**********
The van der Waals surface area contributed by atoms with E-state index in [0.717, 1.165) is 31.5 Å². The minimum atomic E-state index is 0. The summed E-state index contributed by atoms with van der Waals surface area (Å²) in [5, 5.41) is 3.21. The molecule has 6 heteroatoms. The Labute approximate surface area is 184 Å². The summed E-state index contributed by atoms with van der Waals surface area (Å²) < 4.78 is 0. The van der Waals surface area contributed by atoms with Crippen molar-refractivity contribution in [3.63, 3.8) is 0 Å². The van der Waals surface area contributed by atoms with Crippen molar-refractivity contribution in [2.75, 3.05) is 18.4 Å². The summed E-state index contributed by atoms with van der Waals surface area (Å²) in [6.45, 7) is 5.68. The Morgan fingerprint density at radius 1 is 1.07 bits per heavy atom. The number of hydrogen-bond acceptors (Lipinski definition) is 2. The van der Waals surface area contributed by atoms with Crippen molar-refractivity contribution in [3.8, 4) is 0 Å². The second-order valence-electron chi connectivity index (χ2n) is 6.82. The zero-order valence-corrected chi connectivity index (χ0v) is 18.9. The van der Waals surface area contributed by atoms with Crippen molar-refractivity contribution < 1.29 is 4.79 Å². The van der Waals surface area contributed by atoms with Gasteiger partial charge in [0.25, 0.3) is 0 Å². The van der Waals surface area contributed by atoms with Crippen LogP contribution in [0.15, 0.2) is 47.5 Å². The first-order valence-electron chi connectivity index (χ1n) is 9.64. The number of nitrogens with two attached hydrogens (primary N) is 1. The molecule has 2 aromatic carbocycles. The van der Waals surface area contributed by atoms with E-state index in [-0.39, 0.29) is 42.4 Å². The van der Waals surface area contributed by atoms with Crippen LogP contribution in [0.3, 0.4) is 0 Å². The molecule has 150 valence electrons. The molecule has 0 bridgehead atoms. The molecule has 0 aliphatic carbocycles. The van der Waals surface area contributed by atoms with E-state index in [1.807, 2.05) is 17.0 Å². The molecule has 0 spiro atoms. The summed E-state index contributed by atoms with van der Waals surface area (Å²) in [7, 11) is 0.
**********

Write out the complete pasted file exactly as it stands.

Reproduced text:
The van der Waals surface area contributed by atoms with E-state index in [0.717, 1.165) is 31.5 Å². The minimum atomic E-state index is 0. The summed E-state index contributed by atoms with van der Waals surface area (Å²) in [5, 5.41) is 3.21. The molecule has 6 heteroatoms. The Labute approximate surface area is 184 Å². The summed E-state index contributed by atoms with van der Waals surface area (Å²) < 4.78 is 0. The van der Waals surface area contributed by atoms with Crippen molar-refractivity contribution in [3.63, 3.8) is 0 Å². The van der Waals surface area contributed by atoms with Crippen molar-refractivity contribution in [2.75, 3.05) is 18.4 Å². The summed E-state index contributed by atoms with van der Waals surface area (Å²) in [6.45, 7) is 5.68. The Morgan fingerprint density at radius 1 is 1.07 bits per heavy atom. The number of hydrogen-bond acceptors (Lipinski definition) is 2. The van der Waals surface area contributed by atoms with Crippen molar-refractivity contribution in [3.8, 4) is 0 Å². The second-order valence-electron chi connectivity index (χ2n) is 6.82. The zero-order valence-corrected chi connectivity index (χ0v) is 18.9. The van der Waals surface area contributed by atoms with Crippen molar-refractivity contribution < 1.29 is 4.79 Å². The van der Waals surface area contributed by atoms with Gasteiger partial charge in [0.25, 0.3) is 0 Å². The van der Waals surface area contributed by atoms with Crippen LogP contribution in [0.15, 0.2) is 47.5 Å². The first-order valence-electron chi connectivity index (χ1n) is 9.64. The number of nitrogens with two attached hydrogens (primary N) is 1. The molecule has 2 aromatic carbocycles. The van der Waals surface area contributed by atoms with E-state index in [-0.39, 0.29) is 42.4 Å². The van der Waals surface area contributed by atoms with Crippen LogP contribution in [0.3, 0.4) is 0 Å². The molecule has 150 valence electrons. The molecule has 0 bridgehead atoms. The molecule has 0 aliphatic carbocycles. The van der Waals surface area contributed by atoms with E-state index in [1.807, 2.05) is 17.0 Å². The molecule has 0 spiro atoms. The summed E-state index contributed by atoms with van der Waals surface area (Å²) in [7, 11) is 0.